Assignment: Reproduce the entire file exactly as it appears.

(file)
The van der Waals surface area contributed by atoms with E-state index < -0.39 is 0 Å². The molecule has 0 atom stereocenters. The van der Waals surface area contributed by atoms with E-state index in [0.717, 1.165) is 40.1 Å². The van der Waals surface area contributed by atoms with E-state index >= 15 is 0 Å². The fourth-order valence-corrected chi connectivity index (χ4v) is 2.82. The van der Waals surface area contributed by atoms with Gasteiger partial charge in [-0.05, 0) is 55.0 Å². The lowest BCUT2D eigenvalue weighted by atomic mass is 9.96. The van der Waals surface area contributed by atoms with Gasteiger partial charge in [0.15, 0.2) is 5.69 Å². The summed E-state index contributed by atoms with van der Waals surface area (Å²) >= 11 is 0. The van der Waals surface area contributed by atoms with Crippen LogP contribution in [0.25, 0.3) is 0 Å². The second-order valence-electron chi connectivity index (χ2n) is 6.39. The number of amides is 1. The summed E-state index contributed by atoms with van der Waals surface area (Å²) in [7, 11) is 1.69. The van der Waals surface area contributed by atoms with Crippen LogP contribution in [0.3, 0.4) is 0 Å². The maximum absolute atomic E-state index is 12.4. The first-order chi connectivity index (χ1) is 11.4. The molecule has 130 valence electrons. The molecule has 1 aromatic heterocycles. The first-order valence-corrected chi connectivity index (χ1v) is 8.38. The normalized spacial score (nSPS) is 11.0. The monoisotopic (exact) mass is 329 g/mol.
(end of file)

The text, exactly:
The van der Waals surface area contributed by atoms with E-state index < -0.39 is 0 Å². The molecule has 0 atom stereocenters. The van der Waals surface area contributed by atoms with E-state index in [0.717, 1.165) is 40.1 Å². The van der Waals surface area contributed by atoms with E-state index >= 15 is 0 Å². The fourth-order valence-corrected chi connectivity index (χ4v) is 2.82. The van der Waals surface area contributed by atoms with Gasteiger partial charge in [-0.05, 0) is 55.0 Å². The lowest BCUT2D eigenvalue weighted by atomic mass is 9.96. The van der Waals surface area contributed by atoms with Gasteiger partial charge in [0.15, 0.2) is 5.69 Å². The summed E-state index contributed by atoms with van der Waals surface area (Å²) >= 11 is 0. The van der Waals surface area contributed by atoms with Crippen LogP contribution in [0.25, 0.3) is 0 Å². The second-order valence-electron chi connectivity index (χ2n) is 6.39. The number of amides is 1. The summed E-state index contributed by atoms with van der Waals surface area (Å²) in [7, 11) is 1.69. The van der Waals surface area contributed by atoms with Crippen LogP contribution in [0.3, 0.4) is 0 Å². The maximum absolute atomic E-state index is 12.4. The first-order chi connectivity index (χ1) is 11.4. The molecule has 130 valence electrons. The molecule has 1 aromatic heterocycles. The first-order valence-corrected chi connectivity index (χ1v) is 8.38. The normalized spacial score (nSPS) is 11.0. The monoisotopic (exact) mass is 329 g/mol.